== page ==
Do You Write the Letter?

Your patient is a 32 year-old man with a diagnosis of schizophrenia. Six years ago, he heard commands from Christopher Columbus to “find the New World”. As a result, for six months he travelled to various cities in the country by Greyhound bus. In bus depots, he asked everyone he met to bring him to “Ferdinand and Isabella”. When he ran out of money, he walked along the shoulders of highways, praying loudly to God to save him. He slept little during his quest, as “the spirit is willing, but the flesh is weak”. Sometimes he heard the voice of God telling him to walk into traffic, “for [his] faith was so strong that [he] knew that God would stop the cars. In one of the cars a blessed saint would invite [him] in and guide [him] to the New World.” One day, he followed this command. The cars did not stop. No saints were driving that day. Several cars crashed and one hit him. Miraculously, he sustained only minor injuries.

He was sent to a psychiatric hospital for treatment. He eventually returned home to live with his parents, as he does now. They ensure that he attends his appointments, goes to the clubhouse, and takes his medications. He receives a supplemental security income check every month for his condition.

You’ve been working with him for about two years. He still reports hearing the voice of Christopher Columbus, but he has learned to ignore the calls to find the New World. Sometimes he wonders if cars would stop for him if he walked into the street, but he doesn’t actually try this. He occasionally expresses remorse that his faith wasn’t strong enough to prevent the car crashes that resulted in his hospitalization.

He cooks simple meals, reads books, tends to the plants at the clubhouse, and walks around the city. His parents report that he takes good care of their pet dog. He runs errands independently. He is punctual for his appointments with you and is invested in his health: He used to smoke a pack of cigarettes a day, but now has cut down to three cigarettes a day. To lose weight, he has stopped drinking soda. He got a pedometer and tries to walk 5000 steps daily.

Now, he comes to your office with a summons for jury duty.

“Can you write me a letter so I don’t have to go?” he asks.

Do you write the letter for him?

Some people—physicians or otherwise—react strongly to this question: “Of course I would write the letter for him. Do I really want a guy with schizophrenia serving on a jury? He hears voices, he’s tried to find ‘the New World’—do I really want a guy with that kind of judgment deciding the fate of another person?”

Some people—physicians or otherwise—think twice: “All citizens should participate in civic duty. If a jury consists of ‘peers’, aren’t people with psychiatric conditions ‘peers’? This guy has minimal psychiatric symptoms right now. And just because he hears voices—that he says he can ignore—doesn’t mean that he is incapable of assessing evidence and making fair judgments.”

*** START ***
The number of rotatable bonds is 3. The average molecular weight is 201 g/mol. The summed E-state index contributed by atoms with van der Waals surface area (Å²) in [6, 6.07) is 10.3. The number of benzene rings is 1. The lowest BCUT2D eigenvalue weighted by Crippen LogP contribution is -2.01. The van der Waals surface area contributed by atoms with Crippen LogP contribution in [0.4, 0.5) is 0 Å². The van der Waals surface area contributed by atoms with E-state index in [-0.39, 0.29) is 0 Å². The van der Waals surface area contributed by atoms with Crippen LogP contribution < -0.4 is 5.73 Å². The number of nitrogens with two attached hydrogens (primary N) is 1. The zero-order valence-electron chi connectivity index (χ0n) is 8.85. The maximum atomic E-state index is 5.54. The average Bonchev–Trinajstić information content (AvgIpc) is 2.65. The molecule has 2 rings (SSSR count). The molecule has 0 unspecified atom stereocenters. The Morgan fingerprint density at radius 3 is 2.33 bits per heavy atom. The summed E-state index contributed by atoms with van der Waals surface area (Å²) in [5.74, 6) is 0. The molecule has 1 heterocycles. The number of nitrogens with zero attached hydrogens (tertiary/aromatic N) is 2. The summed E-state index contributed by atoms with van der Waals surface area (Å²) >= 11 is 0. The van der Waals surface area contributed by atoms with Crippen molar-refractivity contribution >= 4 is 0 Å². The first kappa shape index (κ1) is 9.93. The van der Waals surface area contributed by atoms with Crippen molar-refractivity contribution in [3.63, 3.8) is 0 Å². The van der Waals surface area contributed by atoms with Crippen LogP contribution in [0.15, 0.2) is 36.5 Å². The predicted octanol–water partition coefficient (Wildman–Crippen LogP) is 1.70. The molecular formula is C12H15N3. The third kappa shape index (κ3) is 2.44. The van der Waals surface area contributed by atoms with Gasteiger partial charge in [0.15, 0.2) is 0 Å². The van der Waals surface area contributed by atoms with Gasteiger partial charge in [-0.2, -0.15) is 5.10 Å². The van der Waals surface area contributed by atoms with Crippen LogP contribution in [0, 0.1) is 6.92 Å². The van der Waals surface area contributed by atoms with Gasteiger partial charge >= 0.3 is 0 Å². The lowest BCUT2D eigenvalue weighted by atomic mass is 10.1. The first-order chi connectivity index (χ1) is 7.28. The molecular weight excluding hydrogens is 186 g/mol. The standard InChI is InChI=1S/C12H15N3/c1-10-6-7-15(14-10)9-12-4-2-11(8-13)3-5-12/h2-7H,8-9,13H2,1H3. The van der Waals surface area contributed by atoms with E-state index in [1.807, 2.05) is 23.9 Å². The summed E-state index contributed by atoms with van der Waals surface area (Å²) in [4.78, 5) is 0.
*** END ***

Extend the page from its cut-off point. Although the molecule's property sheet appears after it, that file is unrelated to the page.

The courts, rightfully or not, defer to physicians to determine if an individual is fit for jury service. The courts usually request a letter or affidavit from a licensed physician to attest to the individual’s physical or mental disability.

The literature has little to say on this topic. A search for “jury duty” on Pubmed returns only 21 results. A search for “jury service” returns 15 results. Several articles discuss how professionals may excuse themselves from jury service. One relevant article is entitled, “Is it right to exclude people with a mental illness from jury service?“, but I cannot access this British article. (Update: A medical student kindly sent me this article—thank you! Take home message in the UK: Someone receiving any treatment for a psychiatric condition cannot sit on a jury. If a person fails to disclose this, he can be fined.)

Hemmens et al. published an article in 1999 entitled, “The consequences of official labels: an examination of the rights lost by the mentally ill and mentally incompetent ten years later“. In this article, they review state laws related to jury service, voting, holding public office, marriage, and parenting. They state that, as of 1999, 38 states restricted those with a mental illness from serving on a jury. (This number increased over a decade.) They surmise: “A possible explanation for why the right to serve on a jury is so frequently restricted may be the recognition by legislators that immediate, irreparable harm can occur in the trial setting than at the ballot box or in public office.”

A search on Ovid shows several doctoral dissertations on the anxiety and stress associated with jury selection and service. As stress may contribute to psychiatric decompensation, one could argue that people with mental illness should not serve on juries. (“First, do no harm.”) However, people with or without psychiatric diagnoses can demonstrate extraordinary resilience. No one yet has shown that people with psychiatric conditions experience more stress while on jury duty than people without psychiatric conditions.

There are organizations, such as The Center for Reintegration, that argue that people with psychiatric conditions should be allowed to participate in jury duty. They argue that this can reduce the stigma associated with mental illness and facilitate reintegration into society.

Back to your hypothetical patient: Do you write the letter for him?

People often want to separate medicine from politics. This, however, is exactly how physicians can become agents of social control.